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W.E.

by

Jeff Nelson

W.E. has some interesting ideas buried under all of the rubble, but the mess is far too great to be able to appreciate the good.

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Madonna is a pop-star who's known worldwide for her role in the music industry. She has now released a new album and has even decided to create her first motion picture. As soon as W.E. was announced, I quickly became skeptical. While there are exceptions to the rule, most singers who attempt to act, direct, or write end up creating an absolute mess. They decide that they want to temporarily have something to do with the film industry, although many of them don't have the skills in this business. Well, Madonna decided to crete a love story that constantly flashes back and forth between the past and present, similar to that of The Iron Lady. Of course, they're very different when it comes to the story and whatnot, but the formula of telling the plot is quite similar. Despite the fact that W.E. has a bunch of problems, I surprisingly believe that she has created a better first film than many other horrible attempts made by other singers. However, there are still many corrections I wish were made here.

This glossy ensemble drama juxtaposes the lives of a famous divorcée Wallis Simpson and Wally Winthrop, a young 1990s housewife. Wally years to have a romance as dramatic as Willis's, but soon discovers that history can be misleading. Sounds a lot like a tacky drama that you'd expect to see on the Lifetime channel, but there are actually some interesting ideas here. Unfortunately, they aren't quite explored to my satisfaction. The constant comparison between the lives of Wallis Simpson and Wally Winthrop is interesting enough, but I didn't find myself caring very much for Wally Winthrop. Not to mention the fact that the times chosen to switch between the two characters aren't very good and ultimately feel clunky and unorganized. Simpson's story is much more interesting and I would have liked this film to have paid more attention to that period of time from her perspective. Wally's story feels too much like an absolute cliché that you'd see on a cheesy chick flick. It's difficult to feel sympathetic for a character's situation when they take so incredibly long to take any action. However, Wallis's plot is much more interesting and I was curious to learn more about her character and her relationship with King Edward VIII. While there are times, such as when the film goes back in time, where this is an intriguing story, However, for the majority of the feature, it's far too messy of a screenplay to the point where it's very difficult to brush off and ignore. While Madonna isn't too bad behind the camera, she should keep herself away from writing scripts.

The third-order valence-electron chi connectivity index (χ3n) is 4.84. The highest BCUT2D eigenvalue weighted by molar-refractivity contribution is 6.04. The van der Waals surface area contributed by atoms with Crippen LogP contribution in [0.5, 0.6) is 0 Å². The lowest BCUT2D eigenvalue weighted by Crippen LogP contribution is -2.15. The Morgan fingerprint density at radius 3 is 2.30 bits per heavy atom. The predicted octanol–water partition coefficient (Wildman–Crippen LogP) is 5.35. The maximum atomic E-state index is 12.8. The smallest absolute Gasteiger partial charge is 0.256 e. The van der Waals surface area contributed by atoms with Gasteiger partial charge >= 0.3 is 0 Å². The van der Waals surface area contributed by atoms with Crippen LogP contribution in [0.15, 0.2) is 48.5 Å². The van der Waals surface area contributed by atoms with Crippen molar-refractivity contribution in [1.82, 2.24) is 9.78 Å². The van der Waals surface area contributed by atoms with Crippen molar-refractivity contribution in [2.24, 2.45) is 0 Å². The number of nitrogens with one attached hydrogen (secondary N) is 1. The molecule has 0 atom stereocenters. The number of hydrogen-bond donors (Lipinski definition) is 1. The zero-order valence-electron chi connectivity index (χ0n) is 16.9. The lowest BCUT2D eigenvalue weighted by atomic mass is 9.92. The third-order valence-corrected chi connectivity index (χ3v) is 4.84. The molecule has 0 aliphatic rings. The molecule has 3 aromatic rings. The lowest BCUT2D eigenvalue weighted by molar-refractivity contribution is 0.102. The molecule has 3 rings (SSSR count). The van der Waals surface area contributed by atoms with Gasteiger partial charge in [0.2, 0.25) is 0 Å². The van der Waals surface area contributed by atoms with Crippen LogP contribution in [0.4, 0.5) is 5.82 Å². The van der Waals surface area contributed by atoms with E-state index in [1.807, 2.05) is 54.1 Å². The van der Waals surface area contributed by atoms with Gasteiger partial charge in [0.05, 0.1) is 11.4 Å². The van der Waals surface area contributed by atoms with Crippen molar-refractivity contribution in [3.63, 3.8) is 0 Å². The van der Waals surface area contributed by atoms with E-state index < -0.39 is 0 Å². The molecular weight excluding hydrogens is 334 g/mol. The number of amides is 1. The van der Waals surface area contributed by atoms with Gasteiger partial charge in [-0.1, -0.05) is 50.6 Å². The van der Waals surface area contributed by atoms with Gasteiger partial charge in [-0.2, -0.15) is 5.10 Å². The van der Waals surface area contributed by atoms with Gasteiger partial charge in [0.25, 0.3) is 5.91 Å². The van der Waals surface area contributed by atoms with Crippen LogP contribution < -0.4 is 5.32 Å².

Attempting to bring the story to life are Abbie Cornish, Andrea Riseborough, James D'Arcy, and Oscar Isaac. The performances are all over the place. Corish is Wally Winthrop. Her dialogue delivery is fine, but this character is extremely one-dimensional, which doesn't give Cornish much to work with. Riseborough is Wallis Simpson. She's decent in the role and fits the character. This is one of the better performances in this feature. james D'Arcy is acceptable, but isn't able to act as well as Riseborough The chemistry between the two isn't as convincing as one would imagine one would have an affair for. Oscar Isaac plays a supporting role as Evgeni, a security guard at the exhibition of Wallis Simpson, which Wally Winthrop is attending. He clearly parallels the role of King Edward VIII. However, Isaac displays the most genuine performance out of the entire cast. Despite the fact that audiences aren't able to see very much of his character or learn that much, I felt that I connected with his character the most. The acting ranges from mediocre to decent, although most of the blame should be placed upon the screenplay and the rest on Madonna for not being able to utilize this cast to its full potential.

When saying that Madonna is surprisingly not too horrid behind the camera, I mean this primarily in the visual department. She has captured some interesting camera angles here. For a first time filmmaker, she actually has done quite well with the visuals. Those with HDTVs will be delighted to know that this film has a picture that's nicely defined and accurate, in terms of skin tones. Despite the fact that this movie has more dialogue than anything else, it's a well-organized and natural track. Whenever there's music, it fills the soundstage with a rich and authentic sound. There's some nice ambience that reaches the surround speakers, which provides viewers with an environment. Visually, W.E. actually holds its own quite well.

I'm not a fan of Madonna, which is why I tried to erase the fact that she had anything to do with it while watching it in order to give it a fair chance. There's no use in seeing a movie such as this if I'm biased before it even begins. This isn't even my type of movie, but I found myself interested during the flashbacks about Wallis Simpson's life. However, whenever it flashed back to Wally Winthrop's life in the present, it would lose my interest incredibly quickly. The structure of flashing back and forth gets stale quickly and by the end of the feature, it feels way too formulaic, rather similar to that of The Iron Lady. The acting ranges from mediocre to decent, although it could have been much better with this cast if the screenplay was written better and if Madonna knew how to use these actors. However, Madonna has created some decent visuals behind the camera. I just wish that she had less involvement when it came to the writing of the screenplay. W.E. has some interesting ideas buried under all of the rubble, but the mess is far too great to be able to appreciate the good.

My Rating = Two Stars

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